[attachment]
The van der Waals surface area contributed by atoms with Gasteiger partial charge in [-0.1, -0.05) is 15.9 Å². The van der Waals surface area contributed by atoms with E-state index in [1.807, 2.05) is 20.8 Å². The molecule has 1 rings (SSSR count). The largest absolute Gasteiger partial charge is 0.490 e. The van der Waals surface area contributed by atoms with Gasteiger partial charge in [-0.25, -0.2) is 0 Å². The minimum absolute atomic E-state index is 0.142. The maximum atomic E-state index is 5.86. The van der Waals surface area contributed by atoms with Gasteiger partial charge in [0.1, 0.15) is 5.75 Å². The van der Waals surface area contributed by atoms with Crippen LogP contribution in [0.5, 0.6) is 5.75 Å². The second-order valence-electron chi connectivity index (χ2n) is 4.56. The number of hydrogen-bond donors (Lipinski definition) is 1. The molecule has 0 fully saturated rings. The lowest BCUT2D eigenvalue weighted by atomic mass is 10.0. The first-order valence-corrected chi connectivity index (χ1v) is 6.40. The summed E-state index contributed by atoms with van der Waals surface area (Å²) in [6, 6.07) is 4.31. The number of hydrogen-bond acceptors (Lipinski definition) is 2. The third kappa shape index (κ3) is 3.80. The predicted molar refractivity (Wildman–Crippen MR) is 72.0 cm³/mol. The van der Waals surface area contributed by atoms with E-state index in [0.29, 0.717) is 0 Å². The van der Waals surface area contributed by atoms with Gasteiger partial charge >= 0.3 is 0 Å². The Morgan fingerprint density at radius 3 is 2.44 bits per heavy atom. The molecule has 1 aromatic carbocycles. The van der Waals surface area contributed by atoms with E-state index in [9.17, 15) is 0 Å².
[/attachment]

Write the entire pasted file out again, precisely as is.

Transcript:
The van der Waals surface area contributed by atoms with Gasteiger partial charge in [-0.1, -0.05) is 15.9 Å². The van der Waals surface area contributed by atoms with E-state index in [1.807, 2.05) is 20.8 Å². The molecule has 1 rings (SSSR count). The largest absolute Gasteiger partial charge is 0.490 e. The van der Waals surface area contributed by atoms with Gasteiger partial charge in [-0.25, -0.2) is 0 Å². The minimum absolute atomic E-state index is 0.142. The maximum atomic E-state index is 5.86. The van der Waals surface area contributed by atoms with Gasteiger partial charge in [0.1, 0.15) is 5.75 Å². The van der Waals surface area contributed by atoms with Crippen LogP contribution in [0.5, 0.6) is 5.75 Å². The second-order valence-electron chi connectivity index (χ2n) is 4.56. The number of hydrogen-bond donors (Lipinski definition) is 1. The molecule has 0 fully saturated rings. The lowest BCUT2D eigenvalue weighted by atomic mass is 10.0. The first-order valence-corrected chi connectivity index (χ1v) is 6.40. The summed E-state index contributed by atoms with van der Waals surface area (Å²) in [6, 6.07) is 4.31. The number of hydrogen-bond acceptors (Lipinski definition) is 2. The third kappa shape index (κ3) is 3.80. The predicted molar refractivity (Wildman–Crippen MR) is 72.0 cm³/mol. The van der Waals surface area contributed by atoms with E-state index in [0.29, 0.717) is 0 Å². The van der Waals surface area contributed by atoms with Gasteiger partial charge >= 0.3 is 0 Å². The Morgan fingerprint density at radius 3 is 2.44 bits per heavy atom. The molecule has 1 aromatic carbocycles. The van der Waals surface area contributed by atoms with E-state index in [9.17, 15) is 0 Å².